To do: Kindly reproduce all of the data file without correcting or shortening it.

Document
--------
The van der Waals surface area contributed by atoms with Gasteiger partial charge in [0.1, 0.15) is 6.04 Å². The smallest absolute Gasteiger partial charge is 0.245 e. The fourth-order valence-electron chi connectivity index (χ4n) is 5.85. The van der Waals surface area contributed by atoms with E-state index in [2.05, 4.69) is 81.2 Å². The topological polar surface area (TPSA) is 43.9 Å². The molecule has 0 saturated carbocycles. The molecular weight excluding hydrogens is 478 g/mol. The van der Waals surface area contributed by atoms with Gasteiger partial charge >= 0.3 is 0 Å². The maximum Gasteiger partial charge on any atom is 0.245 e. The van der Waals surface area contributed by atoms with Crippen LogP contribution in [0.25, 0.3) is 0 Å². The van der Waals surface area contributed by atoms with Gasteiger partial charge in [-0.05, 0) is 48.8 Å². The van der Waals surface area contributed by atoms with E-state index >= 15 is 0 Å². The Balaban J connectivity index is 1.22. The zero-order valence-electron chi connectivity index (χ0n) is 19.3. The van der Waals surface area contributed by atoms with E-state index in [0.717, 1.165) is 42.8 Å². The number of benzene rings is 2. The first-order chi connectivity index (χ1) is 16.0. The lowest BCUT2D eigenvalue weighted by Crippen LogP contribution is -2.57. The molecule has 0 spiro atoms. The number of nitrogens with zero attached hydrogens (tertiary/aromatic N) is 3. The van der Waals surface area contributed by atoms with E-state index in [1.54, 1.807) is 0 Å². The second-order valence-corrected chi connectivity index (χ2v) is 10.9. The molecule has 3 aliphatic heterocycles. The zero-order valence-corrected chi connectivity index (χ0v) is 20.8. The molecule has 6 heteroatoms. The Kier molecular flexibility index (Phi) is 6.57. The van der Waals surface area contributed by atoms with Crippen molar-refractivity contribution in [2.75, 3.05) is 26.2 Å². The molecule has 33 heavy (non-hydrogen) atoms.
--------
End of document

The van der Waals surface area contributed by atoms with Gasteiger partial charge in [0.1, 0.15) is 6.04 Å². The smallest absolute Gasteiger partial charge is 0.245 e. The fourth-order valence-electron chi connectivity index (χ4n) is 5.85. The van der Waals surface area contributed by atoms with E-state index in [2.05, 4.69) is 81.2 Å². The topological polar surface area (TPSA) is 43.9 Å². The molecule has 0 saturated carbocycles. The molecular weight excluding hydrogens is 478 g/mol. The van der Waals surface area contributed by atoms with Gasteiger partial charge >= 0.3 is 0 Å². The maximum Gasteiger partial charge on any atom is 0.245 e. The van der Waals surface area contributed by atoms with Crippen LogP contribution in [0.25, 0.3) is 0 Å². The van der Waals surface area contributed by atoms with Gasteiger partial charge in [-0.05, 0) is 48.8 Å². The van der Waals surface area contributed by atoms with E-state index >= 15 is 0 Å². The Balaban J connectivity index is 1.22. The zero-order valence-electron chi connectivity index (χ0n) is 19.3. The van der Waals surface area contributed by atoms with E-state index in [0.717, 1.165) is 42.8 Å². The number of benzene rings is 2. The first-order chi connectivity index (χ1) is 16.0. The lowest BCUT2D eigenvalue weighted by Crippen LogP contribution is -2.57. The molecule has 0 spiro atoms. The number of nitrogens with zero attached hydrogens (tertiary/aromatic N) is 3. The van der Waals surface area contributed by atoms with E-state index in [1.54, 1.807) is 0 Å². The second-order valence-corrected chi connectivity index (χ2v) is 10.9. The molecule has 3 aliphatic heterocycles. The zero-order valence-corrected chi connectivity index (χ0v) is 20.8. The molecule has 6 heteroatoms. The Kier molecular flexibility index (Phi) is 6.57. The van der Waals surface area contributed by atoms with Crippen molar-refractivity contribution in [2.75, 3.05) is 26.2 Å². The molecule has 33 heavy (non-hydrogen) atoms.